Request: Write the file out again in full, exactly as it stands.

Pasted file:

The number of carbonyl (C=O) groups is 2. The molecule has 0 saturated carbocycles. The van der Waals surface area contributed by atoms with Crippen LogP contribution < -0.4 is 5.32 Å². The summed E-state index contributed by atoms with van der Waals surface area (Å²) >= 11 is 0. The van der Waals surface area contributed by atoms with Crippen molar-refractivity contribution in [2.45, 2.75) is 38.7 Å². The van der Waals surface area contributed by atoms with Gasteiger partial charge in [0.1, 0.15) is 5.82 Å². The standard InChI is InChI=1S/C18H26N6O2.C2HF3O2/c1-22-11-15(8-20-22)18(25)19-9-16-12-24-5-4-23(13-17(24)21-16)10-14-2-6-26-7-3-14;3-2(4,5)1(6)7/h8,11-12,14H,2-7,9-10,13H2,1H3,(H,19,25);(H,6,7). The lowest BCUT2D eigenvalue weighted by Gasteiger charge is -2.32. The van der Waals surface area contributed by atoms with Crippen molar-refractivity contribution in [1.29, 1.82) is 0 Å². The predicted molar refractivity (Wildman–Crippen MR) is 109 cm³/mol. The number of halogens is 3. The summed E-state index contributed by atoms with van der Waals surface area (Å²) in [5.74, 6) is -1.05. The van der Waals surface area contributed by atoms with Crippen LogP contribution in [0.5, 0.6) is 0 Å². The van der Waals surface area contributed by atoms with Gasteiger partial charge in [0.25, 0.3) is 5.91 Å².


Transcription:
The number of carbonyl (C=O) groups is 2. The molecule has 0 saturated carbocycles. The van der Waals surface area contributed by atoms with Crippen LogP contribution < -0.4 is 5.32 Å². The summed E-state index contributed by atoms with van der Waals surface area (Å²) >= 11 is 0. The van der Waals surface area contributed by atoms with Crippen molar-refractivity contribution in [2.45, 2.75) is 38.7 Å². The van der Waals surface area contributed by atoms with Gasteiger partial charge in [0.1, 0.15) is 5.82 Å². The standard InChI is InChI=1S/C18H26N6O2.C2HF3O2/c1-22-11-15(8-20-22)18(25)19-9-16-12-24-5-4-23(13-17(24)21-16)10-14-2-6-26-7-3-14;3-2(4,5)1(6)7/h8,11-12,14H,2-7,9-10,13H2,1H3,(H,19,25);(H,6,7). The lowest BCUT2D eigenvalue weighted by Gasteiger charge is -2.32. The van der Waals surface area contributed by atoms with Crippen molar-refractivity contribution in [1.29, 1.82) is 0 Å². The predicted molar refractivity (Wildman–Crippen MR) is 109 cm³/mol. The number of halogens is 3. The summed E-state index contributed by atoms with van der Waals surface area (Å²) in [5.74, 6) is -1.05. The van der Waals surface area contributed by atoms with Crippen LogP contribution in [0.5, 0.6) is 0 Å². The van der Waals surface area contributed by atoms with Gasteiger partial charge in [0.25, 0.3) is 5.91 Å².